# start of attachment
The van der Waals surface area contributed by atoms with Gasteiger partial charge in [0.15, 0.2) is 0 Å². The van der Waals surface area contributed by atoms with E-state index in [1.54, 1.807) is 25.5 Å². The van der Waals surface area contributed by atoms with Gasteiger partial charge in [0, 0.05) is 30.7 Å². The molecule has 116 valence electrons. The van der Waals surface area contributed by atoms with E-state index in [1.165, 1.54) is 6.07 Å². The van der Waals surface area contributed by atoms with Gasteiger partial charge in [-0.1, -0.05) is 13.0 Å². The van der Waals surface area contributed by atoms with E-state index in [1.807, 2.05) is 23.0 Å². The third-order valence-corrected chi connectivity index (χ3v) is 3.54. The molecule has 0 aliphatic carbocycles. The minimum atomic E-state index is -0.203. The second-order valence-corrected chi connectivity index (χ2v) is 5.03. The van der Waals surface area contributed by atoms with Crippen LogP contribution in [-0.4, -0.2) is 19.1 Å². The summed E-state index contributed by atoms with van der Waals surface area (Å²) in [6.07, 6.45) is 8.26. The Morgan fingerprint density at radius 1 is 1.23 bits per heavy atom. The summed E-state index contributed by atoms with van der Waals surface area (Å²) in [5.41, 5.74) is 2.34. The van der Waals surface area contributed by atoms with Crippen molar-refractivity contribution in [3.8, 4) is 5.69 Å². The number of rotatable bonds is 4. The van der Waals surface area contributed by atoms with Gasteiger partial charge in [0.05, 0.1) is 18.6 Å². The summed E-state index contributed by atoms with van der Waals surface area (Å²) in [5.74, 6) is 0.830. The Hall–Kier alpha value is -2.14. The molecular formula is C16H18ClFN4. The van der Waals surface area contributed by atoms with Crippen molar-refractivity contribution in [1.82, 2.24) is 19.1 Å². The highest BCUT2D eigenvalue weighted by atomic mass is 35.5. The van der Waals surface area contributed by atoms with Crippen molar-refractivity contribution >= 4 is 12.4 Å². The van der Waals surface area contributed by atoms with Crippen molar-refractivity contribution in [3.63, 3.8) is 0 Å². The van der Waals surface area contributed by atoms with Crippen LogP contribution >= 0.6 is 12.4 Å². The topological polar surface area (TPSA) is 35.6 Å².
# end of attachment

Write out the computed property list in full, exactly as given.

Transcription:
The van der Waals surface area contributed by atoms with Gasteiger partial charge in [0.15, 0.2) is 0 Å². The van der Waals surface area contributed by atoms with E-state index in [1.54, 1.807) is 25.5 Å². The van der Waals surface area contributed by atoms with Gasteiger partial charge in [0, 0.05) is 30.7 Å². The molecule has 116 valence electrons. The van der Waals surface area contributed by atoms with E-state index in [1.165, 1.54) is 6.07 Å². The van der Waals surface area contributed by atoms with Gasteiger partial charge in [-0.1, -0.05) is 13.0 Å². The van der Waals surface area contributed by atoms with E-state index in [1.807, 2.05) is 23.0 Å². The third-order valence-corrected chi connectivity index (χ3v) is 3.54. The molecule has 0 aliphatic carbocycles. The minimum atomic E-state index is -0.203. The second-order valence-corrected chi connectivity index (χ2v) is 5.03. The van der Waals surface area contributed by atoms with Crippen LogP contribution in [-0.4, -0.2) is 19.1 Å². The summed E-state index contributed by atoms with van der Waals surface area (Å²) in [6.07, 6.45) is 8.26. The Morgan fingerprint density at radius 1 is 1.23 bits per heavy atom. The summed E-state index contributed by atoms with van der Waals surface area (Å²) in [5.41, 5.74) is 2.34. The van der Waals surface area contributed by atoms with Crippen molar-refractivity contribution in [3.8, 4) is 5.69 Å². The number of rotatable bonds is 4. The van der Waals surface area contributed by atoms with Gasteiger partial charge in [0.05, 0.1) is 18.6 Å². The summed E-state index contributed by atoms with van der Waals surface area (Å²) in [5.74, 6) is 0.830. The Hall–Kier alpha value is -2.14. The molecular formula is C16H18ClFN4. The van der Waals surface area contributed by atoms with Crippen molar-refractivity contribution in [1.82, 2.24) is 19.1 Å². The highest BCUT2D eigenvalue weighted by atomic mass is 35.5. The van der Waals surface area contributed by atoms with Crippen molar-refractivity contribution >= 4 is 12.4 Å². The van der Waals surface area contributed by atoms with Crippen molar-refractivity contribution in [3.63, 3.8) is 0 Å². The van der Waals surface area contributed by atoms with Crippen LogP contribution >= 0.6 is 12.4 Å². The topological polar surface area (TPSA) is 35.6 Å².